According to the United States Department of Agriculture (USDA), honey bees pollinate nearly one-third of all the food we eat. Since 2006, more than three million honey bees in the U.S. have mysteriously died. The USDA states that this die-off threatens nearly $15 billion in agriculture – or 100 commercial crops – that rely on honey bee pollination. According to reports, the number of hives in the United States is at its lowest point in 50 years.

“Many people don’t understand how vital the sustainability of the pollinator population is to the environment and the food we eat every day,” said The Very Rev. Dr. James A. Kowalski, Dean of the Cathedral. “The Cathedral is well placed to support the ailing bee population and we are glad to be partnering with NYCBeekeeping.org to help spread their messages and educate New Yorkers on the importance of urban beekeeping.”

“Urban areas like New York City are getting back in touch with nature,” said Nicole Toutounji of NYCBeekeeping.org, the beekeeper who will maintain the hive. “The Cathedral’s urban bee sanctuary is part of a visionary plan to reclaim our relationship with nature, support honey bee populations and contribute to the city’s sustainability efforts.”

In honor of her new home, the queen bee of the hive has been named “The Divine Queen”. In the fall, an artisanal honey will be extracted from the hive, which will be known as “Divine Honey.” As bees only travel 3-5 miles to collect flower nectar and pollen, the Divine Honey will take on the unique characteristics of the Cathedral’s gardens and neighboring flora.

What do you think about this positive event?


19

06 2012

That buzzing-noise means something …

“That buzzing-noise means something. If there’s a buzzing noise, somebody’s making a buzzing-noise, and the only reason for making a buzzing-noise that I know of is because you’re a bee … and the only reason for being a bee that I know of is making honey … and the only reason for making honey is so I can eat it.” ~~ Winnie the Pooh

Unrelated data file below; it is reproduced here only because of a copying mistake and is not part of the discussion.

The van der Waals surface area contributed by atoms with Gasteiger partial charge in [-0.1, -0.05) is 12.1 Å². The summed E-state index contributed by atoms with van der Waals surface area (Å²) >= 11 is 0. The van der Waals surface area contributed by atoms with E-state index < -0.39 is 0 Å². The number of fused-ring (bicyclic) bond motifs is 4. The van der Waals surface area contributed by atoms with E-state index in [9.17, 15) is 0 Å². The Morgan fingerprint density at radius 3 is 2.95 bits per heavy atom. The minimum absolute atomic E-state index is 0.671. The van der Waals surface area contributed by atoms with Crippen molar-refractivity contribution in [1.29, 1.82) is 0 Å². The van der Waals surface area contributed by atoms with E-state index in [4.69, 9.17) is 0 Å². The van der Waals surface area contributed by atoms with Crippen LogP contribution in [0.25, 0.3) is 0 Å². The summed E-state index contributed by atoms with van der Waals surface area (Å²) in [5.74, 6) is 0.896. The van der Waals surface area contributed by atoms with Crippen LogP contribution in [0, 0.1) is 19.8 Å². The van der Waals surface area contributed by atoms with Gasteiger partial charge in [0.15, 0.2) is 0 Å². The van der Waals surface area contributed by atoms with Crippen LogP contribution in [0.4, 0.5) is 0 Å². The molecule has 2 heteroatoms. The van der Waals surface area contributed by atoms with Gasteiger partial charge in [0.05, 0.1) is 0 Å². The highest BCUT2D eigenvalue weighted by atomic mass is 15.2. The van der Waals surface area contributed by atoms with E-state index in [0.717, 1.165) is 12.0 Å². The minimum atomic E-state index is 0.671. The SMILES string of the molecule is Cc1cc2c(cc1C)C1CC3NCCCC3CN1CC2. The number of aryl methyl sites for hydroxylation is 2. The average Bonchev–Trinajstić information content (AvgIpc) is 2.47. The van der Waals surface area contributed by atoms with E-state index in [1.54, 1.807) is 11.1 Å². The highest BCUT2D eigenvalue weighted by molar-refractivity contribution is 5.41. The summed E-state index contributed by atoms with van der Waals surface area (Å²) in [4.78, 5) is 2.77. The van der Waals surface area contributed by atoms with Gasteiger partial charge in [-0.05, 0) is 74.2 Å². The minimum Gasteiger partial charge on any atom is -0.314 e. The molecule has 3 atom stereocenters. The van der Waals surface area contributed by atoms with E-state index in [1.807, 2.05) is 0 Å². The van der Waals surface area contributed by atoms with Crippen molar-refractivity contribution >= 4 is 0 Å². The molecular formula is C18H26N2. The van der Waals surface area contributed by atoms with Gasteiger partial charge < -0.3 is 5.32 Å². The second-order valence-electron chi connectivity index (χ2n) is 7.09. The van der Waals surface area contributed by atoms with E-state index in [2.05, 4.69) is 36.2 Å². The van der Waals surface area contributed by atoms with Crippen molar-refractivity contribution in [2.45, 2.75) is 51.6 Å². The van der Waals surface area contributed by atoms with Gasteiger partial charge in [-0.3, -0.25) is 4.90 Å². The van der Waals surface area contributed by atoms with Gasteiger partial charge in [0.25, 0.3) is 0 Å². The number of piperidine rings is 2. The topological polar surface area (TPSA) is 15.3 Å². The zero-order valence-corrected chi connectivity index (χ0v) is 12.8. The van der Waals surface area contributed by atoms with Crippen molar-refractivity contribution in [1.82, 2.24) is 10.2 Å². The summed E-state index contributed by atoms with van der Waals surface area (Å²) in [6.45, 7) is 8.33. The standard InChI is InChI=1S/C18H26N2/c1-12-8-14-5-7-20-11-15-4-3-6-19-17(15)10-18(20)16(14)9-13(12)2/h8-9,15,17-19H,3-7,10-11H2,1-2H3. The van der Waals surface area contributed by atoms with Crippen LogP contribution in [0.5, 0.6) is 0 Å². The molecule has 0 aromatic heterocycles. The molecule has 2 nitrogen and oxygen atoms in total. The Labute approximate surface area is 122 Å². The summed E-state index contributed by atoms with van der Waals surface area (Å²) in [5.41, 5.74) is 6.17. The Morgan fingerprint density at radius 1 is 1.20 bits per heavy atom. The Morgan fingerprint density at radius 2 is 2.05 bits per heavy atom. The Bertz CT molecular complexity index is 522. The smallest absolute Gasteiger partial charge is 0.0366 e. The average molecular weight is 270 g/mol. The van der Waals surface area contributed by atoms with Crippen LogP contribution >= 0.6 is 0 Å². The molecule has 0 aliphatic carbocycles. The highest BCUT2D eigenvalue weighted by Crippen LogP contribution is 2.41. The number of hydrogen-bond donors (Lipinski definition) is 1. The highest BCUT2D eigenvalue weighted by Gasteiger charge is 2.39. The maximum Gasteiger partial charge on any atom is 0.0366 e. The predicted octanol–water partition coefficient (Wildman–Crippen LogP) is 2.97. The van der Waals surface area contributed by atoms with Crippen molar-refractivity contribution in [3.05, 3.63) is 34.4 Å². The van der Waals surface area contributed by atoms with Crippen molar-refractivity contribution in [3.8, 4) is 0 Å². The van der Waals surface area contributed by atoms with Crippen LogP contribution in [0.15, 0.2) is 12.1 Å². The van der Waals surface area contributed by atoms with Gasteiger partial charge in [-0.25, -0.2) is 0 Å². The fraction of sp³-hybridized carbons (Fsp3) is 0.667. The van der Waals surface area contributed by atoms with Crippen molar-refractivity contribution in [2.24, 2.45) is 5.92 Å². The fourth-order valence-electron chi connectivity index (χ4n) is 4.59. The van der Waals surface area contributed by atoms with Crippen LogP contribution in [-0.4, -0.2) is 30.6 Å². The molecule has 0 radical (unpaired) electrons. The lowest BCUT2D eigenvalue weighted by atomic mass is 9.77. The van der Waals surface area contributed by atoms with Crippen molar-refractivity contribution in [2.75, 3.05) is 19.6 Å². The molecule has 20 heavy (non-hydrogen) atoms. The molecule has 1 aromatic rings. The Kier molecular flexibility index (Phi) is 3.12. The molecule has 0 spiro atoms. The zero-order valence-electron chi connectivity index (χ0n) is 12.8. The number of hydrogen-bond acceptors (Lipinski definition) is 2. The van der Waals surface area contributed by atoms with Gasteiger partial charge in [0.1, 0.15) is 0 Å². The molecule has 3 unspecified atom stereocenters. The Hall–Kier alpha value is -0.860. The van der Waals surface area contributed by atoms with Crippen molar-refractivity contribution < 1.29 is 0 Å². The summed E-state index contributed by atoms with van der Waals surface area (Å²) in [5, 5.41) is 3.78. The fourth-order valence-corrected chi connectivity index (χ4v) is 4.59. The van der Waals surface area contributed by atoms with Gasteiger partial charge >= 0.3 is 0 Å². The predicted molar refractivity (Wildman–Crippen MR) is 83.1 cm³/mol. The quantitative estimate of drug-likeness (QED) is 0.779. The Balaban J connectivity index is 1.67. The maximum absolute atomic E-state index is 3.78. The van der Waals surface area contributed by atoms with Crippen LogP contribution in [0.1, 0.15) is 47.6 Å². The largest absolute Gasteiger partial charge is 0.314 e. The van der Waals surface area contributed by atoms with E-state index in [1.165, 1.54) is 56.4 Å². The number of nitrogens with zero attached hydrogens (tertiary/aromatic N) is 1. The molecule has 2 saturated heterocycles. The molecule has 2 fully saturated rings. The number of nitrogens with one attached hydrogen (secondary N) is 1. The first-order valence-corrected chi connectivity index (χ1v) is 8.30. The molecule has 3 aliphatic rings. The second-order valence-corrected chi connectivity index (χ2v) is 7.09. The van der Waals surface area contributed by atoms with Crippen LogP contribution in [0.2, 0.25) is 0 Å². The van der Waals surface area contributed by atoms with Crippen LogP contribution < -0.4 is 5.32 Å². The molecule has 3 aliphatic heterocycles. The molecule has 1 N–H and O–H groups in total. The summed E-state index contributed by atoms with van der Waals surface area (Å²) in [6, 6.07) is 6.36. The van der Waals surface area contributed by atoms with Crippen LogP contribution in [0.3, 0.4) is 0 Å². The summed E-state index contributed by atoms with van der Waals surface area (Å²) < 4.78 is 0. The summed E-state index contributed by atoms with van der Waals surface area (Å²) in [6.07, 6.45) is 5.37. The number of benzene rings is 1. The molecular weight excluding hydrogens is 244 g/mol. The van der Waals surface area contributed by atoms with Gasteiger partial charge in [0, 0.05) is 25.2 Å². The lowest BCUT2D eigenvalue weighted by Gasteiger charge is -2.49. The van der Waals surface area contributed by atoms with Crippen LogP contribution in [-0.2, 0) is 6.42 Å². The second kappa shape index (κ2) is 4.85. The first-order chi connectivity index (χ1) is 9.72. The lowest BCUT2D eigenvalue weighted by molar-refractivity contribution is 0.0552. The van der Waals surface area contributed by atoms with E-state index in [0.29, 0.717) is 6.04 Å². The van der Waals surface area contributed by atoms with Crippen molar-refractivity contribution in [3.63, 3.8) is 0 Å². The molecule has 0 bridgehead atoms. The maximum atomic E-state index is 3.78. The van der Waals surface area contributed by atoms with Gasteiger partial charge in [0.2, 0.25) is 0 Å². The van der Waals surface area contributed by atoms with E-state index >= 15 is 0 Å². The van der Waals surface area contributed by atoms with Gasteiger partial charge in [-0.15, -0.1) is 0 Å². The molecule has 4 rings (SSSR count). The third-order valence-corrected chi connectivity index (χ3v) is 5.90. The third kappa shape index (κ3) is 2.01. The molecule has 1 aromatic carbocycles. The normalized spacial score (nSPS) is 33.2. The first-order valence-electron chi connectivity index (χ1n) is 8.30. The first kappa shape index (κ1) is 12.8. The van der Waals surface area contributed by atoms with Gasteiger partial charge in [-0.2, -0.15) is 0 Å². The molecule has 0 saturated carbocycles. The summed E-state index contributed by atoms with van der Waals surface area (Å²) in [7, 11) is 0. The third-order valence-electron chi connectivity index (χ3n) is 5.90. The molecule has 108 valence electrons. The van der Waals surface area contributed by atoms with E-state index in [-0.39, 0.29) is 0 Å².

I love Pooh.  Really, I do.  But as Piglet says, “Pooh hasn’t much Brain.”  So, as National Honey Month comes to a close, I’d like to point out a few other amazing things that honeybees do that give us humans more reasons to love them.  As if making honey (the only food produced by an insect that is eaten by man, by the way) and doing the lionshare of pollinating food crops wasn’t enough! Read the rest of this entry →


what is CCD? “colony collapse disorder”

What is it about that title?
Hmmmm…….. ED Erectile dysfunction, RLS restless leg syndrome, ADD Attention deficit disorder.
One thing I have noticed about human nature is that we need to identify, label and vilify the “disorder” so that we can blame someone else, create a patented wonder drug complete with research funding to solve the problem, and of course get bailout funding.
Take for example, the other day I’m in Wal-mart sitting on a bench waiting for my lovely wife. I can hear on the pre-recorded background noise coming from the pharmacy that “dry mouth is a treatable condition”. I was shocked to hear the announcer say that “it might be treatable by sipping water or using [their product].” Go figure! Read the rest of this entry →


27

06 2010

Where “candy” got its name…(Honey)

Where “candy” got its name

In ancient times, so much honey was exported from Crete that the island’s Venetian name, Candia, became the word for all those sweets we now call “candy”


10

12 2009